Laphonza Butler, a longtime political strategist with close ties to organized labor and Gov. Gavin Newsom, will take the late Sen. Dianne Feinstein’s seat in the U.S. Senate following her death Friday.
The appointment, reported by Politico tonight and confirmed by the governor’s office, closes a brief but rapid period of speculation about how Newsom would fulfill a promise to return a Black woman to the Senate without tipping the scales in what is already a crowded race to succeed Feinstein.
Butler currently serves as president of EMILYs List, an organization that works to elect Democratic women who support abortion rights. She was for many years the head of SEIU Local 2015, a union representing California long-term caregivers, before becoming a partner in what was then known as SCRB Strategies, Newsom’s political consulting firm, and later working in public policy for Airbnb. She’s also a former University of California regent.
Newsom faced tremendous pressure to appoint a Black woman to the position. He had promised to do so during an MSNBC interview in March 2021, an effort to alleviate the anger some activists felt when he chose Alex Padilla to be California’s first Latino senator after then-Sen. Kamala Harris was elected vice president.
But earlier this month, the governor told NBC’s “Meet the Press” that he would make an “interim appointment” if he had to fill Feinstein’s seat because he did not “want to get involved in the primary,” even as he remained committed to choosing a Black woman.
That seemingly ruled out Rep. Barbara Lee, an Oakland Democrat who is already running for Senate, where she trails Reps. Adam Schiff, a Burbank Democrat, and Katie Porter, an Irvine Democrat, in public polls about the March primary.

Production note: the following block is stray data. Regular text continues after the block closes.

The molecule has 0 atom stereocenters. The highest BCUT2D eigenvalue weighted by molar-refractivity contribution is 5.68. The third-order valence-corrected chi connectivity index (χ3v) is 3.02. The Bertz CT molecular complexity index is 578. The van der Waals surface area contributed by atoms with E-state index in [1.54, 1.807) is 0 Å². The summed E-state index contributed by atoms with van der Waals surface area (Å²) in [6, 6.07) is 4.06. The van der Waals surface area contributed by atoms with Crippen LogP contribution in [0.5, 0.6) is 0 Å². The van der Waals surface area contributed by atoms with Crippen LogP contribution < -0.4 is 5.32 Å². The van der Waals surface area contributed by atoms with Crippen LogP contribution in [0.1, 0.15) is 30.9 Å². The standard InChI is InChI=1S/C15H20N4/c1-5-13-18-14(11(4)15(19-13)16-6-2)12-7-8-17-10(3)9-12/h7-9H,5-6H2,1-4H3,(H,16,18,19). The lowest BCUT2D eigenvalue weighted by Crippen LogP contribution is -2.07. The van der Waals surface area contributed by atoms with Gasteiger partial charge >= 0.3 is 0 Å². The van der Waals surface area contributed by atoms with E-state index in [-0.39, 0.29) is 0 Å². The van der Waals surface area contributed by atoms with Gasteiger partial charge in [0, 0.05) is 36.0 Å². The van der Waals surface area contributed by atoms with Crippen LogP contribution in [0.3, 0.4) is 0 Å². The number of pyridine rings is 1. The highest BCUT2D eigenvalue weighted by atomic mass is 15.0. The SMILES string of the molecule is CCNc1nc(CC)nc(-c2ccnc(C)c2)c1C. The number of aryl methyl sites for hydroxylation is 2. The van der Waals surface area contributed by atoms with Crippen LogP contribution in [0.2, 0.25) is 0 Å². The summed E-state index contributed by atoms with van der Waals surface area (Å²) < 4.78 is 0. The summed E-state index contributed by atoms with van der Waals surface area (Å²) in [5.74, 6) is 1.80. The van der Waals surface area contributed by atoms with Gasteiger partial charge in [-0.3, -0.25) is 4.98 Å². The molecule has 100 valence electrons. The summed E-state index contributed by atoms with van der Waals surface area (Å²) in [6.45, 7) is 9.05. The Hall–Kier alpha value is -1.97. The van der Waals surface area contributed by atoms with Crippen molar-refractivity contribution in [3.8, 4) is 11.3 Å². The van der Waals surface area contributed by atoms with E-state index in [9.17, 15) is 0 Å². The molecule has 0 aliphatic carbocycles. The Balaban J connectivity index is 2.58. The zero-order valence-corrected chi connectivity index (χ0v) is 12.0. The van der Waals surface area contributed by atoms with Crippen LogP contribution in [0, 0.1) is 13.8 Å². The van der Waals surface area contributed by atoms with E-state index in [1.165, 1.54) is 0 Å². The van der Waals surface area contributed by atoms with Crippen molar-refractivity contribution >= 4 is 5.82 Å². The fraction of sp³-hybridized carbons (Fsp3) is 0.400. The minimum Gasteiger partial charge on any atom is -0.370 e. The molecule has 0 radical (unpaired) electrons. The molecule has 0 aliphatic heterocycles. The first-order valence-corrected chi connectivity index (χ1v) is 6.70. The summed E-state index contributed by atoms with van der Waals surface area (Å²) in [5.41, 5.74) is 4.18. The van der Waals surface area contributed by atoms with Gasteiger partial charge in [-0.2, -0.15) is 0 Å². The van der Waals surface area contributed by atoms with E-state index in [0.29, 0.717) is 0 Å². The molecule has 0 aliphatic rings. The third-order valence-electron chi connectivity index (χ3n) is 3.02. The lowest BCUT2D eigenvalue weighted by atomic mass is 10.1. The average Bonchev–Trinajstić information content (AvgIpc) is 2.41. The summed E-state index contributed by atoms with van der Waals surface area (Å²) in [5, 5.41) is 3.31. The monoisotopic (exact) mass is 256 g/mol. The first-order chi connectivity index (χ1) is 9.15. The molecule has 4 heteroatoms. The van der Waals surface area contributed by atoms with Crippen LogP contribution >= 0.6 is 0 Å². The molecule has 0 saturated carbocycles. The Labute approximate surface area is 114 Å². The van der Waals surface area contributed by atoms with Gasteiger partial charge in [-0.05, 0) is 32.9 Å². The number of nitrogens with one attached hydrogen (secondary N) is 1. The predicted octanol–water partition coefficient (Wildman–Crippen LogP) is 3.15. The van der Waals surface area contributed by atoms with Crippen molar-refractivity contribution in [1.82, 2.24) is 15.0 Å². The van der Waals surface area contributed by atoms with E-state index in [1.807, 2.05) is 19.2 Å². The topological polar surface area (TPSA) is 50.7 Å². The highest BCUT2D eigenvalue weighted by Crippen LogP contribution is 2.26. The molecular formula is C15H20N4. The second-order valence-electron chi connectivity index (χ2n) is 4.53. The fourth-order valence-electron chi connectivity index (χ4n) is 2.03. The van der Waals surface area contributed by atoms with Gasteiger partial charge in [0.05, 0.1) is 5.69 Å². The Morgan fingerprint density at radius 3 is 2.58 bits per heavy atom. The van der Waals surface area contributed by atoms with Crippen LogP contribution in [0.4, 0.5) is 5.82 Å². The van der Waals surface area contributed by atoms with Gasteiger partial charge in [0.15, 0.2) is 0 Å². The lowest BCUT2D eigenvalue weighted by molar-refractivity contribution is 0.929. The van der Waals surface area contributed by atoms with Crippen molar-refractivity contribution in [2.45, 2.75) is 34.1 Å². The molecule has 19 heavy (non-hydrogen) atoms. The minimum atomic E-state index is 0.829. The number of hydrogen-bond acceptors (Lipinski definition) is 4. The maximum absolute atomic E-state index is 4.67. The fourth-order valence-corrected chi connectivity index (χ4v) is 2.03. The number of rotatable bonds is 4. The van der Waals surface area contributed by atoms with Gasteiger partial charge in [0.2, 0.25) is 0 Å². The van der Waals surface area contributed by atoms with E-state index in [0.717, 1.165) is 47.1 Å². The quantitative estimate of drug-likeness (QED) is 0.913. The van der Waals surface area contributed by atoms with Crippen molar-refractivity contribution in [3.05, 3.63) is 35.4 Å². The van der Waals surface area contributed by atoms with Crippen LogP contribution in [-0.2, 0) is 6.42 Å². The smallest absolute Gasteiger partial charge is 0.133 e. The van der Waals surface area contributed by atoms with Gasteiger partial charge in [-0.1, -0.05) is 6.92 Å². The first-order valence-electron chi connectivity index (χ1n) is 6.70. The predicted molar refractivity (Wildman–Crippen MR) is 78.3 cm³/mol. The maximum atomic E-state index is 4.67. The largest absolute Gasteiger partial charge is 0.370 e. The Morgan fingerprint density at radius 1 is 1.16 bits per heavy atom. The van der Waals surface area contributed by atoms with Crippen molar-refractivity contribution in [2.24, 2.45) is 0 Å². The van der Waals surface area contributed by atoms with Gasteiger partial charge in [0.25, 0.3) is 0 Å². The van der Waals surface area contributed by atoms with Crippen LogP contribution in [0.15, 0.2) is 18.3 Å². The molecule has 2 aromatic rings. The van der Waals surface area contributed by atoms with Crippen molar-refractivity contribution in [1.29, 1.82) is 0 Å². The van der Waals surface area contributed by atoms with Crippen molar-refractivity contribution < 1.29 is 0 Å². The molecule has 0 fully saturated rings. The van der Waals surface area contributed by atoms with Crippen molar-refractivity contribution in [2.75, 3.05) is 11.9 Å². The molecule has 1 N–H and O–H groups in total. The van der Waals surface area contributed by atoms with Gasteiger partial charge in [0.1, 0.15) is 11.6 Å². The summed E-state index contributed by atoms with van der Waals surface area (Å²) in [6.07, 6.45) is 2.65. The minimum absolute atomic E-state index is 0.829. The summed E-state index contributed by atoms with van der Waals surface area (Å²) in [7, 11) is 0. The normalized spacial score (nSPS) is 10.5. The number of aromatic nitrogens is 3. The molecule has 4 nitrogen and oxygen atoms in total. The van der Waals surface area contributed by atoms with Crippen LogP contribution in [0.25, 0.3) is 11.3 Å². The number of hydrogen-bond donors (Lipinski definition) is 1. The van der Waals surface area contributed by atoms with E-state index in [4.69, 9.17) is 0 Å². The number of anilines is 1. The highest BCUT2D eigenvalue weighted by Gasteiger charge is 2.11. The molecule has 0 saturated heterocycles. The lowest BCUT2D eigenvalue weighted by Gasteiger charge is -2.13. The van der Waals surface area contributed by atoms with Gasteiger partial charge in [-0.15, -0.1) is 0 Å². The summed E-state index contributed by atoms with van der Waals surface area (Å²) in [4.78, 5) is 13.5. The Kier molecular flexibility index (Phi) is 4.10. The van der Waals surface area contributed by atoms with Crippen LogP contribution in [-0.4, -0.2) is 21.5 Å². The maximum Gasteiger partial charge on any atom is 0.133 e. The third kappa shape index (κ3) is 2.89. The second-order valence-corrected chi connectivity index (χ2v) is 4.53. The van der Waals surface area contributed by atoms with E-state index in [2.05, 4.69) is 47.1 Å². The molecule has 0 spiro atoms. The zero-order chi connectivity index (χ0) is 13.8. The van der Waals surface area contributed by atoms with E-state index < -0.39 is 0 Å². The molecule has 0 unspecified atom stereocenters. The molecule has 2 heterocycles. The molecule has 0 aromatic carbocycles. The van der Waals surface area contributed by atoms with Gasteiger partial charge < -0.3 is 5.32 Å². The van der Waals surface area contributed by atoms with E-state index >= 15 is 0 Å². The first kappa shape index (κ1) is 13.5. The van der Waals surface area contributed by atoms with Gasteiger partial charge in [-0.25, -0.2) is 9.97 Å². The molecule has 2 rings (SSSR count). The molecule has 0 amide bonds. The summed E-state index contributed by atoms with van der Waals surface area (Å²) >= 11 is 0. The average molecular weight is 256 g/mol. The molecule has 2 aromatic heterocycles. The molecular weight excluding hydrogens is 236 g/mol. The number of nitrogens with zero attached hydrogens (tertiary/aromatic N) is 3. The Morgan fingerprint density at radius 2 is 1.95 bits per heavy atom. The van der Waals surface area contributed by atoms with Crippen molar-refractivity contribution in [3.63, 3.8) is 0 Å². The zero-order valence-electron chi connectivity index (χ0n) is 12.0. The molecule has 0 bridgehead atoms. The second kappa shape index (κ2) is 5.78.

Lee and her supporters were incensed, calling it offensive that a Black woman should only get to serve in the Senate in a caretaker capacity. Many of them, including the Congressional Black Caucus, publicly urged Newsom to select her anyway in the days after Feinstein’s death.
Newsom subsequently appeared to back off his earlier pledge. His office confirmed Sunday that his appointee would be free to run for a full term. It isn’t clear yet whether Butler will run.
Newsom communications adviser Anthony York denied that the governor had changed his mind and said his comment referred to the fact that his appointee would serve as an interim until the next election. York said Newsom regretted not clearing up the confusion sooner, but the decision about a replacement was still hypothetical at that time.
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